Wikipedia: Mary Carleton (11 January 1642 – 22 January 1673) was an Englishwoman who used false identities, such as a German princess, to marry and defraud a number of men. Carleton was born Mary Moders in Canterbury. According to later accounts she married a journeyman shoemaker named Thomas Stedman and gave birth to two children who died in infancy. She later left her husband to move to Dover where she married a surgeon, prompting her arrest and trial in Maidstone for bigamy.
After the trial she visited Cologne where she had a brief affair with a local nobleman. He gave her valuable presents, pressed her for marriage and began the preparations for a wedding. She, however, slipped out of Germany with all the presents and most of her landlady's money, returning to England through the Netherlands.
~ Life of crime
She returned to London in 1663 and took on the persona of an orphaned Princess van Wolway from Cologne. She claimed that she was born in Cologne and that her father was Henry van Wolway, Lord of Holmstein and that she had fled a possessive lover. She used this guise to marry John Carleton, brother-in-law of the landlord of the Exchange tavern which she frequented. After the wedding, however, an anonymous letter exposed her.
Her trial in 1663 was the first recorded appearance of Mary Carleton. She was charged for masquerading as a German princess and marrying John Carleton in London under that name. She claimed that John Carleton himself had claimed to be a lord and was trying to extract himself from marriage as he had discovered there was no money in it. Divorce would have been an unheard of scandal in those times. Both sides of the conflict published pamphlets to support their own story. Mary Carleton was eventually acquitted.
Afterwards Mary Carleton wrote her own account, The Case of Madam Mary Carleton, possibly through a ghostwriter. She also acted in a play about her life and gained a number of admirers who gave her more valuable gifts. She eventually married one of her admirers. Predictably she left him too, taking with her his money, valuables and keys while he was drunk.
Carleton next pretended to be a rich virgin heiress fleeing an undesirable suitor whom her father had arranged for her. She even arranged that someone would send her letters that supposedly contained updates of family news. When her new landlady found and read them, she was convinced and became a matchmaker between Carleton and her nephew.
Carleton arranged a new letter that claimed that her brother was dead and he had left her all he had, including her father's forthcoming inheritance. However, her father was even more determined to marry her to a suitor she detested. Her lover invited her to live with him but Carleton and an accomplice, disguised as a maid, stole his money.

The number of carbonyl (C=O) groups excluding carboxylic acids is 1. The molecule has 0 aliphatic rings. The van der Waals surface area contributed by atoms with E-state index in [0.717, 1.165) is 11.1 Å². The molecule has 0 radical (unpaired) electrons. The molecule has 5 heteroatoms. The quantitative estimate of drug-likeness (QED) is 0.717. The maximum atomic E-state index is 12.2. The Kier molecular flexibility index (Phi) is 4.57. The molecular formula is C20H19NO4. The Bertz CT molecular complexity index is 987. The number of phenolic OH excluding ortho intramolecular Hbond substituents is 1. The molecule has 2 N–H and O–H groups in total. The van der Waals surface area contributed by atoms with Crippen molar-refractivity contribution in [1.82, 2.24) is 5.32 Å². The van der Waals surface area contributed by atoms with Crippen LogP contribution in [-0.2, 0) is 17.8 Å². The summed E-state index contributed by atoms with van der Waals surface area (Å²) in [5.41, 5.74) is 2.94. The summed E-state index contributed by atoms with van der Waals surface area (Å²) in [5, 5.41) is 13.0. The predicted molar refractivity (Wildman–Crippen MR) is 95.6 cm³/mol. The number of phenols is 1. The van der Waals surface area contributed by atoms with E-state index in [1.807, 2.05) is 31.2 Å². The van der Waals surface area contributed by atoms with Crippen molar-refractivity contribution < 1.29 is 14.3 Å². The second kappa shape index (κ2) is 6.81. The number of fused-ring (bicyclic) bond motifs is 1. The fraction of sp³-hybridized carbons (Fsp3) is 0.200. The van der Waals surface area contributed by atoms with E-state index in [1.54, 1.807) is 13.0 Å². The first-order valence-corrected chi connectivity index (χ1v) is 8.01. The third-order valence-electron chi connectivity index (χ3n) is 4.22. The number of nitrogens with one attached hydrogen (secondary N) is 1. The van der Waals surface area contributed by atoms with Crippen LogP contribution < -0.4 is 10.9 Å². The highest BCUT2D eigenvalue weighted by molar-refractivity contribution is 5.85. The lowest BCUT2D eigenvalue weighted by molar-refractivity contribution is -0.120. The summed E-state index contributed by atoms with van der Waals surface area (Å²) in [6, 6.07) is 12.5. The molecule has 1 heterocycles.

Over the following ten years Carleton used similar methods to defraud various other men and landlords, often with the aid of her maid. Some of the men were too embarrassed to reveal they had been duped. She was many times accused of theft but was jailed only briefly.
~ Incarceration and execution
She was once arrested after stealing a silver tankard, and was sentenced to penal transportation and sent to Jamaica. However, after two years she returned to London, again pretending to be a rich heiress and married an apothecary at Westminster. Naturally, she stole his money and left him.
In December 1672 Carleton was captured when a man who was searching for stolen loot recognized her. On 16 January 1673 she was tried in the Old Bailey. Because she had returned from penal transportation without permission, she received a sentence of death. She was executed by hanging on 22 January.
In 1673 Francis Kirkman wrote, and issued under his own name, The Counterfeit Lady Unveiled, a fictional autobiography.
Leaving the stage, Moders concentrated on crime, creating one man after another, sometimes employing a swindle that would later be termed “the badger game.” She would entice a wealthy man to her apartment, then have an accomplice pretending to be her husband barge into the room, raging that he would kill them both. Invariably, the compromised suitor paid handsomely to be spared his life. [Jay Robert Nash, The Great Pictorial History of World Crime, Volume 2, Scarecrow Press, 2004, p. 363]
For more cases like this one, see: Vamps – Femmes Fatales – Predatory Women